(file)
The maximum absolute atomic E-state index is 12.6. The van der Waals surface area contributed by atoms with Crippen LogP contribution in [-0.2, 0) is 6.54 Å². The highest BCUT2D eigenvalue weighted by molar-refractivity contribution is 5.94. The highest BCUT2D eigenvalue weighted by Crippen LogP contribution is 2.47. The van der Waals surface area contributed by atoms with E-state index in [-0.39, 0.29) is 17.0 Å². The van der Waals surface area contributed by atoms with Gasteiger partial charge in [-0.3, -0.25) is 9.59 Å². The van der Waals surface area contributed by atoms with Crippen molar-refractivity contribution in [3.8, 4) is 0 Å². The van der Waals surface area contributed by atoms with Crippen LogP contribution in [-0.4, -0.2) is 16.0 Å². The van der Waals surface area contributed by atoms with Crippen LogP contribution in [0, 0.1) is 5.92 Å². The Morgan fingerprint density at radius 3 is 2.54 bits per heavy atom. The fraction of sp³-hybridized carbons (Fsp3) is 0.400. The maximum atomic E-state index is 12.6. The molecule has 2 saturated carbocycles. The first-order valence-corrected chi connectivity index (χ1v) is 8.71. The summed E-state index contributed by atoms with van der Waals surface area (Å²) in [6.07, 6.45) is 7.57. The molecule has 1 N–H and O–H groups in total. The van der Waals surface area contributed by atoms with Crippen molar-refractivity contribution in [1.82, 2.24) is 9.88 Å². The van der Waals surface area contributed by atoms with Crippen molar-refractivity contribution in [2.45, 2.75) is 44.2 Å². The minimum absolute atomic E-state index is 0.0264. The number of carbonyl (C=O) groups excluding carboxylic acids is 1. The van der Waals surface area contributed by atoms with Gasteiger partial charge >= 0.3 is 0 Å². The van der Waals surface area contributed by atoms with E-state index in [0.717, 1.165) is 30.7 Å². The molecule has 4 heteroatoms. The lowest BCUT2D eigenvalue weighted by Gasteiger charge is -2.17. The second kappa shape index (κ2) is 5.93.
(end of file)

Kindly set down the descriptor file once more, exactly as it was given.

The maximum absolute atomic E-state index is 12.6. The van der Waals surface area contributed by atoms with Crippen LogP contribution in [-0.2, 0) is 6.54 Å². The highest BCUT2D eigenvalue weighted by molar-refractivity contribution is 5.94. The highest BCUT2D eigenvalue weighted by Crippen LogP contribution is 2.47. The van der Waals surface area contributed by atoms with E-state index in [-0.39, 0.29) is 17.0 Å². The van der Waals surface area contributed by atoms with Gasteiger partial charge in [-0.3, -0.25) is 9.59 Å². The van der Waals surface area contributed by atoms with Crippen molar-refractivity contribution in [3.8, 4) is 0 Å². The van der Waals surface area contributed by atoms with Crippen LogP contribution in [-0.4, -0.2) is 16.0 Å². The van der Waals surface area contributed by atoms with Crippen LogP contribution in [0, 0.1) is 5.92 Å². The Morgan fingerprint density at radius 3 is 2.54 bits per heavy atom. The fraction of sp³-hybridized carbons (Fsp3) is 0.400. The maximum atomic E-state index is 12.6. The molecule has 2 saturated carbocycles. The first-order valence-corrected chi connectivity index (χ1v) is 8.71. The summed E-state index contributed by atoms with van der Waals surface area (Å²) in [6.07, 6.45) is 7.57. The molecule has 1 N–H and O–H groups in total. The van der Waals surface area contributed by atoms with Crippen molar-refractivity contribution in [1.82, 2.24) is 9.88 Å². The van der Waals surface area contributed by atoms with Crippen molar-refractivity contribution in [2.45, 2.75) is 44.2 Å². The minimum absolute atomic E-state index is 0.0264. The number of carbonyl (C=O) groups excluding carboxylic acids is 1. The van der Waals surface area contributed by atoms with Gasteiger partial charge >= 0.3 is 0 Å². The van der Waals surface area contributed by atoms with E-state index in [0.717, 1.165) is 30.7 Å². The molecule has 4 heteroatoms. The lowest BCUT2D eigenvalue weighted by Gasteiger charge is -2.17. The second kappa shape index (κ2) is 5.93.